Kicking the ball at foot golf, Sunken Garden in SunnyvaleCall them ahead and book your tee time. You will be mixed in with other golfers. Sunken Garden is a smaller nine hole course so watch out for flying golf balls. We almost got hit but then it flew over us and hit the house behind us!

I also learned about basic golf course etiquette. Be quiet when someone tees off, yell ‘FOUR’ when your golf ball strays towards other people and don’t walk on the green if your game is foot golf. Foot golf hole at Sunken Garden, Sunnyvale

Overall it took us about an hour and a half. We were surprised how tricky, in a good way, some holes were. All the hills made for an interesting strategic game.  

Someone at the front desk was asking what the appeal was since in soccer you shot pretty straight. I guess it is more like golf with less equipment and a ball that doesn’t go enough astray that you have to worry about the people around you.

Happy Father’s Day!

Have you played foot golf before?

 

Silicon Valley open studios directory

Chat with an artist

3 weekends

360+ artists

28 cities

150+ locations

These are the impressive statistics for the Silicon Valley Open Studios in the first three weekends in May 2018.

Silicon Valley open studios directoryEach weekend is dedicated to an area in Silicon Valley. Nonetheless, some artist’s work can be seen in multiple locations. The best place to start this adventure is by downloading the directory or checking out their website and consulting the map. You might also find the directory at a newspaper vending machine in the area.

Once you are on the road look for sandwich boards with arrows and “open studio”. This makes for a fun treasure hunt before you get to the treasure!

Chatting with the artist is encouraged. After all, the motto for the Open Studios is Connecting artists to the arts enthusiast. So, please ask questions, be enthusiastic, and buy a piece of art.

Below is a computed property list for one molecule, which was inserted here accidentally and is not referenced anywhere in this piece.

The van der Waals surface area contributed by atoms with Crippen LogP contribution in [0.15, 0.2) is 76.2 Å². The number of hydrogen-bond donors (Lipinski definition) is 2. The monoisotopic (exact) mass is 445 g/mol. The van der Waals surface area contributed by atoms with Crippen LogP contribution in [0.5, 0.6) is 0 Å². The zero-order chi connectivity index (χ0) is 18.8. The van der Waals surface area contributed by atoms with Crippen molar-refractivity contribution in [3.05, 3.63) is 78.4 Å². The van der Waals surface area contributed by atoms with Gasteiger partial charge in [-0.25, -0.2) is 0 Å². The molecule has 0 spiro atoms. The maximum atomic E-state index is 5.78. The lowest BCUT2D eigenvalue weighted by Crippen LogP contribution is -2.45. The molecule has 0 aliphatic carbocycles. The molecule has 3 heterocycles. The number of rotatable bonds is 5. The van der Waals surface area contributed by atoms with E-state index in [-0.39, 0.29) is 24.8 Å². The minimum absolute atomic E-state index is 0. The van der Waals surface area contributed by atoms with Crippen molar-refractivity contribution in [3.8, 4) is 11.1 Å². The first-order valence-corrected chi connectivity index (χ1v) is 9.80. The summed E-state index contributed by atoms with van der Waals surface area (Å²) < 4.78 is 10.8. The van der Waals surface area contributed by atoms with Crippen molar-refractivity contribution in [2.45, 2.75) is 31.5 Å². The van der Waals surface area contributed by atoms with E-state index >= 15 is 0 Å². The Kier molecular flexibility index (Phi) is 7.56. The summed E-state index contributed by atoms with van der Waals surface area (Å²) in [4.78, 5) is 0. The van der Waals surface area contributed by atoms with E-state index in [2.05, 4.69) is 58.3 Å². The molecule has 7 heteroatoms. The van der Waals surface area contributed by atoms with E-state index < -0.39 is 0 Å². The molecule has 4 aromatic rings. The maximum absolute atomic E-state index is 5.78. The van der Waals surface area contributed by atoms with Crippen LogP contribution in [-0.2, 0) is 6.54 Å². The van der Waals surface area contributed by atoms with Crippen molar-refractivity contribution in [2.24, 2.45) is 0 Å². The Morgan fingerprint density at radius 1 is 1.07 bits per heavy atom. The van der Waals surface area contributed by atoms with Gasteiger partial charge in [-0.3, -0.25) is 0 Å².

2018 Open Studio Dates – 11am to 5pm

WEEKEND 1: Northern Area – May 5th – 6th

Belmont, Burlingame, East Palo Alto, Hillsborough, Los Altos, Los Altos Hills, Menlo Park, Palo Alto, Portola Valley, Redwood City, San Carlos, San Mateo, Stanford, South San Francisco, and Woodside

WEEKEND 2: Central Area – May 12th – 13th

East Palo Alto, Los Altos, Los Altos Hills, Mountain View, Palo Alto, Santa Clara, Stanford, Sunnyvale.

WEEKEND 3: Southern Area/Pacific Coast – May 19th – 20th

Campbell, Cupertino, Gilroy, Los Gatos, Milpitas, Morgan Hill, San Jose, and Saratoga, El Granada, Half Moon Bay, Miramar, Montara, Moss Beach, and Pacifica

 

Have you in previous years explored the Silicon Valley Open Studios?

 

Set of bowls at the Sunnyvale Lawn Bowling Club

Bowl on a lawn

Pauline explaining lawn bowling at the Sunnyvale Lawn Bowling ClubHave you seen my list of 50 things to do in Sunnyvale? Number 36 on the list (not in any order) is Sunnyvale Lawn Bowling. The club invited me and a group of my friends to come check out the game. Joe, a lawn bowl Hall of Famer, and Pauline were our coaches for a beautiful Sunday afternoon lawn bowling session. We learned all about the Jack (a small white ball) and the bowls that you roll at the Jack.

A game easy to learn – and hard to master. Joe, explaining lawn bowling at the Sunnyvale Lawn Bowling Club

 

Joe and Pauline were constantly helping and correcting us, but in a fun way. This sport is also relatively inexpensive. You have to join a club near you, but they usually let you use their bowls for a while to try out the right size for you. I think every club around the area has a drop-in policy where you can check out the game.

 

There are quite a few places in the Bay Area to try out lawn bowling.

Rossmoor Walnut Creek Lawn Bowling Club

Berkeley Lawn Bowling Club

Oakland Lawn Bowling Club

San Jose Lawn Bowls

Santa Clara Lawn Bowls Club

Sunnyvale Lawn Bowling Club

Palo Alto Lawn Bowls Club

Santa Cruz Bowls Club

San Francisco Lawn Bowling Club

 

who is closest?Our whole group had a fun time, and we all agreed we would love to bowl again.

Thank you again Joe and Pauline for a great Sunday afternoon!

 

Have you ever bowled on a lawn?